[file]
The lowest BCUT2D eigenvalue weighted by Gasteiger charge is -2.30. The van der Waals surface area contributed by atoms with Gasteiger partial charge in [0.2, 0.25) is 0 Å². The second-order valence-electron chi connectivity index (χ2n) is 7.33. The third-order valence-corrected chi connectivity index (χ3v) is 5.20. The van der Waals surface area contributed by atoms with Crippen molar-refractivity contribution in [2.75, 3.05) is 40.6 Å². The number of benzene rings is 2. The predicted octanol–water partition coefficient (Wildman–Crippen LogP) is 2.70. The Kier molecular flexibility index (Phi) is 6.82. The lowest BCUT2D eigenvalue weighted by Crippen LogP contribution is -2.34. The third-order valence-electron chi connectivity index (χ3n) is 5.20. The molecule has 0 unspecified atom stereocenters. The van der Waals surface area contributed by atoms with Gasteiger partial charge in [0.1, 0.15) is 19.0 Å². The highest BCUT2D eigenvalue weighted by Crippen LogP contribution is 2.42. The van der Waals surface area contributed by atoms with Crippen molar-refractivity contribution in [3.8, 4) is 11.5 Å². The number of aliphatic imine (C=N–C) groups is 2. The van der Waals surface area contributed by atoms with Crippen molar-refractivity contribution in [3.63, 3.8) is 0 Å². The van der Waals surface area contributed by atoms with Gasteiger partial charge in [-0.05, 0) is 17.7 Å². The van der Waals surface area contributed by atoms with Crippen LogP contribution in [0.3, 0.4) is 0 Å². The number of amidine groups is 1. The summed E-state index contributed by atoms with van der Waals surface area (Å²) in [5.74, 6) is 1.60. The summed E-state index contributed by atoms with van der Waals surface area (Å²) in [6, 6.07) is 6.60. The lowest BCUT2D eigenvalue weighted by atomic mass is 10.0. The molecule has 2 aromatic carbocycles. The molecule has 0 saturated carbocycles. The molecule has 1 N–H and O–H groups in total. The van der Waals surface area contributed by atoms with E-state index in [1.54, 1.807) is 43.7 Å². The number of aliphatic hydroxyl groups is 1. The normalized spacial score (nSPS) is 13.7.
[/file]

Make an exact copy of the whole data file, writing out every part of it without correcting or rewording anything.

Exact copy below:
The lowest BCUT2D eigenvalue weighted by Gasteiger charge is -2.30. The van der Waals surface area contributed by atoms with Gasteiger partial charge in [0.2, 0.25) is 0 Å². The second-order valence-electron chi connectivity index (χ2n) is 7.33. The third-order valence-corrected chi connectivity index (χ3v) is 5.20. The van der Waals surface area contributed by atoms with Crippen molar-refractivity contribution in [2.75, 3.05) is 40.6 Å². The number of benzene rings is 2. The predicted octanol–water partition coefficient (Wildman–Crippen LogP) is 2.70. The Kier molecular flexibility index (Phi) is 6.82. The lowest BCUT2D eigenvalue weighted by Crippen LogP contribution is -2.34. The third-order valence-electron chi connectivity index (χ3n) is 5.20. The molecule has 0 unspecified atom stereocenters. The van der Waals surface area contributed by atoms with Gasteiger partial charge in [0.1, 0.15) is 19.0 Å². The highest BCUT2D eigenvalue weighted by Crippen LogP contribution is 2.42. The van der Waals surface area contributed by atoms with Crippen molar-refractivity contribution in [3.8, 4) is 11.5 Å². The number of aliphatic imine (C=N–C) groups is 2. The van der Waals surface area contributed by atoms with Crippen molar-refractivity contribution in [3.63, 3.8) is 0 Å². The van der Waals surface area contributed by atoms with Gasteiger partial charge in [-0.05, 0) is 17.7 Å². The van der Waals surface area contributed by atoms with Crippen LogP contribution in [0.3, 0.4) is 0 Å². The number of amidine groups is 1. The summed E-state index contributed by atoms with van der Waals surface area (Å²) in [5.74, 6) is 1.60. The summed E-state index contributed by atoms with van der Waals surface area (Å²) in [6, 6.07) is 6.60. The lowest BCUT2D eigenvalue weighted by atomic mass is 10.0. The molecule has 2 aromatic carbocycles. The molecule has 0 saturated carbocycles. The molecule has 1 N–H and O–H groups in total. The van der Waals surface area contributed by atoms with E-state index in [1.54, 1.807) is 43.7 Å². The number of aliphatic hydroxyl groups is 1. The normalized spacial score (nSPS) is 13.7.